President Biden speaks with President Xi; Inflation remains muted
- February 16, 2021
Balance Sheet Risk Management
Financial Institutions | Kennett Square, PA
SummaryThe major U.S. equity indices touched new highs last week as stimulus bill optimism, sustained decline in COVID-19 cases, sustained increase in COVID-19 vaccinations, and dovish comments from the Federal Reserve Chair buoyed investor sentiment and drove equity prices higher.
Prior week summary
The major U.S. equity indices touched new highs last week as stimulus bill optimism, sustained decline in COVID-19 cases, sustained increase in COVID-19 vaccinations, and dovish comments from the Federal Reserve Chair buoyed investor sentiment and drove equity prices higher. After leaders of the Democratic Party moved forward with plans to pass President Biden’s proposed COVID-19 relief package via budget reconciliation the week prior, work continued last week as the relevant committees drafted their piece of legislation that plans to be rolled up into a single $1.9 trillion relief package. With the March 14 expiration of jobless benefits for many Americans looming, House Speaker Nancy Pelosi is aiming for passage of a relief package by the end of this month. Keeping with that timeline, several House Committees acted swiftly last week and advanced their portion of the $1.9 trillion relief package. Notably, the Ways and Means Committee advanced legislation on Thursday that would send $1,400 direct payments to most Americans, extend enhanced unemployment benefits through August, and award families up to $3,600 per child. Many market participants have been encouraged by the size of the proposed bill, over twice as large as the $900 billion relief bill passed in December, but remain wary of pitfalls as the Democrats can’t afford to lose a single Democrat vote given that the Senate is split 50-50 with Vice President Kamala Harris holding the tie-breaking vote. In remarks delivered on Thursday, Speaker Pelosi outlined the envisioned timeline for passage of the package saying, “We hope to finish our markups in committee this week and then send it to the Budget Committee next week for them to work their will on it, then to the Rules Committee, and then to the Floor. We hope to have this all done by the end of February, certainly on the President's desk in time to offset the March 14 deadline where some unemployment benefits will expire.”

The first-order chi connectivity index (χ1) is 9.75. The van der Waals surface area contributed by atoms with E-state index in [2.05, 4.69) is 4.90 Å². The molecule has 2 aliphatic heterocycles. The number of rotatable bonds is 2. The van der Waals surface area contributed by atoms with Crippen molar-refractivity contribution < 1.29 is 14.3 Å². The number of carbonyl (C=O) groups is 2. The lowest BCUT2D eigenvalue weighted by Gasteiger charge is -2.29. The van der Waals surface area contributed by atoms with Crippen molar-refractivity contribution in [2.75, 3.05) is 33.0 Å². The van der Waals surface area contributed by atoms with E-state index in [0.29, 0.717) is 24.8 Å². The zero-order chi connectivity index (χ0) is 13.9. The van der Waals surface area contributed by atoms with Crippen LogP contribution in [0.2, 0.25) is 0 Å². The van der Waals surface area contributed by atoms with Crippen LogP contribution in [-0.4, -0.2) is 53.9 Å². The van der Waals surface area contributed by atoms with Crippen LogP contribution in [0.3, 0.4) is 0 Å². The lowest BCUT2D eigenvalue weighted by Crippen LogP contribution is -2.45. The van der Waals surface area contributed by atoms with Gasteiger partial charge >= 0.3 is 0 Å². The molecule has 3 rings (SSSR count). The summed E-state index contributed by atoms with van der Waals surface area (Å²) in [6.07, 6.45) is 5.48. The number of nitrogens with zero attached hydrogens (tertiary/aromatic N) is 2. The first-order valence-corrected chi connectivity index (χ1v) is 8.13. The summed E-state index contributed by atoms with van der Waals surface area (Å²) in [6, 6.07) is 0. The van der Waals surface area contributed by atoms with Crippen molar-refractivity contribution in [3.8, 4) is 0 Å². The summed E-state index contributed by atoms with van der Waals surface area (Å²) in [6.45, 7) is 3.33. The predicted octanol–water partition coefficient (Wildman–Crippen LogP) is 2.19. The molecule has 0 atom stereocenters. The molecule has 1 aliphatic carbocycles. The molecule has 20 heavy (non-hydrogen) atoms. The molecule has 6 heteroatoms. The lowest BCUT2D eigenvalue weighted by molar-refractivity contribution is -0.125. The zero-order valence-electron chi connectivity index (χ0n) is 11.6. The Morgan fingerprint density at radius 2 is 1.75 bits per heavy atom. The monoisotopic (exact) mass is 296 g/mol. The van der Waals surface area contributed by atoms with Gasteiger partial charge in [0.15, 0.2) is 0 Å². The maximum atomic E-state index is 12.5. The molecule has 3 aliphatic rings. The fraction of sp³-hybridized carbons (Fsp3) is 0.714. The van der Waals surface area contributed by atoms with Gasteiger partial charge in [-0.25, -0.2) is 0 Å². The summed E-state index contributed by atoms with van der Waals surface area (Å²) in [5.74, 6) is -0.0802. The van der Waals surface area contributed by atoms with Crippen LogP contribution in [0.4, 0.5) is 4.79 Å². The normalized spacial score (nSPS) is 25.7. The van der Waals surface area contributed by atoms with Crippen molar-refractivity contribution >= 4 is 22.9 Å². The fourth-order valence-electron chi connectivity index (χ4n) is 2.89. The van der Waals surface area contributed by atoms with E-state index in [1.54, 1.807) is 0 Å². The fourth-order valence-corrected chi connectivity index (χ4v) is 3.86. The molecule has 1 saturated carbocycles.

Elsewhere in Washington, President Biden held his inaugural call with Chinese President Xi Jinping on Wednesday evening. According to the White House's readout of the call, President Biden took issue with and pressed President Xi on China’s, “coercive and unfair economic practices, crackdown in Hong Kong, human rights abuses in Xinjiang and increasingly assertive actions in the region, including toward Taiwan.” The Biden administration has expressed the need to keep the pressure on Beijing in recent weeks and tariffs placed on Chinese goods by the Trump administration remain in place.